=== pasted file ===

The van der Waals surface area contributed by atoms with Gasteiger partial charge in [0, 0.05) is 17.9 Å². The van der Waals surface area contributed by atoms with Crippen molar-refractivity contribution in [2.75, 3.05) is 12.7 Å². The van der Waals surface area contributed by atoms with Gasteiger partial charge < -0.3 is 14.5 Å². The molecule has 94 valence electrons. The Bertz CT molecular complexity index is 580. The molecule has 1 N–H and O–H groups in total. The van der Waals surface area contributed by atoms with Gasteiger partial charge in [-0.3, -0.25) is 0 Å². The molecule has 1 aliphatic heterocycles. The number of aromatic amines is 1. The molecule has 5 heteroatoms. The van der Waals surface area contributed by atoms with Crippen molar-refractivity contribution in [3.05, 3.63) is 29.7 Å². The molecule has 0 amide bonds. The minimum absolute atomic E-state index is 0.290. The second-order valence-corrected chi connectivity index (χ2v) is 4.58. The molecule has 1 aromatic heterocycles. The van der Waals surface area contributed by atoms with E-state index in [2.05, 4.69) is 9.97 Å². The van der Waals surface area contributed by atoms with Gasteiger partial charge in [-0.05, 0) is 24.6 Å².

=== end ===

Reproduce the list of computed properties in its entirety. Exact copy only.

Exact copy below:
The van der Waals surface area contributed by atoms with Gasteiger partial charge in [0, 0.05) is 17.9 Å². The van der Waals surface area contributed by atoms with Crippen molar-refractivity contribution in [2.75, 3.05) is 12.7 Å². The van der Waals surface area contributed by atoms with Gasteiger partial charge < -0.3 is 14.5 Å². The molecule has 94 valence electrons. The Bertz CT molecular complexity index is 580. The molecule has 1 N–H and O–H groups in total. The van der Waals surface area contributed by atoms with Gasteiger partial charge in [-0.3, -0.25) is 0 Å². The molecule has 1 aliphatic heterocycles. The number of aromatic amines is 1. The molecule has 5 heteroatoms. The van der Waals surface area contributed by atoms with Crippen molar-refractivity contribution in [3.05, 3.63) is 29.7 Å². The molecule has 0 amide bonds. The minimum absolute atomic E-state index is 0.290. The second-order valence-corrected chi connectivity index (χ2v) is 4.58. The molecule has 1 aromatic heterocycles. The van der Waals surface area contributed by atoms with E-state index in [2.05, 4.69) is 9.97 Å². The van der Waals surface area contributed by atoms with Gasteiger partial charge in [-0.05, 0) is 24.6 Å².